The proband, a boy, had burnlike erythema with scales over the whole body at birth (Figure 1A). As he developed, he frequently experienced blistering on his trunk and extremities. In addition, he had ichthyosiform and scaly skin. At the age of 9 years, his palms began to macerate and became hyperkeratotic (Figure 1B). Intermittent administration of oral etretinate, 1 mg/kg per day, led to a remarkable reduction in the hyperkeratosis and a gradual decrease in blistering.
A, Generalized burnlike erythema at birth. B, Palms began to macerate and became hyperkeratotic at the age of 9 years.
Physical examination at the age of 19 years showed extensive erythroderma, ichthyosiform skin with scales, and hyperkeratosis, particularly on the nape of his neck, elbow, knee, abdomen, and face. His palms and soles were covered with thick scales, and severe hyperkeratosis and maceration of the palms with contractures of the palms and digits was observed. His height was 147 cm and his body weight, 39 kg. No other abnormality was recognized.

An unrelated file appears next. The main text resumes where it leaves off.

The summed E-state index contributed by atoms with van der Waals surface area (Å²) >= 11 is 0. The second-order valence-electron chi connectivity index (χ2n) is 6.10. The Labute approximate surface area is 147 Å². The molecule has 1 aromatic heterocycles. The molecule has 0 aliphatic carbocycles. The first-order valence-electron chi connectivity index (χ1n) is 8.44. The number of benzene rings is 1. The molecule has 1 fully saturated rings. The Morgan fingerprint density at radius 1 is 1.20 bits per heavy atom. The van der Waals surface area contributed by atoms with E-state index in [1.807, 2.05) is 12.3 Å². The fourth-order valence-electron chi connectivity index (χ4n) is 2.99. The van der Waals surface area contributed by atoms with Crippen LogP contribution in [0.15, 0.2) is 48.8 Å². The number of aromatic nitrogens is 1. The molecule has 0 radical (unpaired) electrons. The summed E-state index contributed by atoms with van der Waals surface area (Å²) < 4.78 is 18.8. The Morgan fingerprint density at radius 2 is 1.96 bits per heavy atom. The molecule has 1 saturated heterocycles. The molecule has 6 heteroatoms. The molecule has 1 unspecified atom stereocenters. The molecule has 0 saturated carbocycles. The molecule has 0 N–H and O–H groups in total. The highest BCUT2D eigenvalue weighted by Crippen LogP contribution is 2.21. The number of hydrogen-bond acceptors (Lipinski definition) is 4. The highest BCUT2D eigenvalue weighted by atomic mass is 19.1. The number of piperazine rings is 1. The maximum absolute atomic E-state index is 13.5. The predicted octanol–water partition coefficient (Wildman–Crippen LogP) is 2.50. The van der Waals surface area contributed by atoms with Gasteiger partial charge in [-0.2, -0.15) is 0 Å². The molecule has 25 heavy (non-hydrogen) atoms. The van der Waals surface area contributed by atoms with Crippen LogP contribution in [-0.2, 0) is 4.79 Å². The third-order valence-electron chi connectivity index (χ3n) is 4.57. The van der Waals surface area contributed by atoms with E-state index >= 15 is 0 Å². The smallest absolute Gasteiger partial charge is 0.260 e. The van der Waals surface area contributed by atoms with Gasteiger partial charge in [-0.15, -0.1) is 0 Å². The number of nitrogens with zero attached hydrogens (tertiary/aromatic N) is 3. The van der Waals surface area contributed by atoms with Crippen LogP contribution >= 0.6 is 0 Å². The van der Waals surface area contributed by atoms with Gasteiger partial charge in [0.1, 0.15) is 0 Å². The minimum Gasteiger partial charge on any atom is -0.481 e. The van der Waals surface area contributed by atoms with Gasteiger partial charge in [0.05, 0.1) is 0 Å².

Histologic examination of a skin specimen showed a prominent vacuolar degeneration in the granular layer of the epidermis and gross keratohyaline bodies, indicating epidermolytic hyperkeratosis (Figure 2).
Histologic features of epidermolytic hyperkeratosis showing spongelike appearance of upper malpighian layers with extensive vacuolization and gross keratohyaline granules.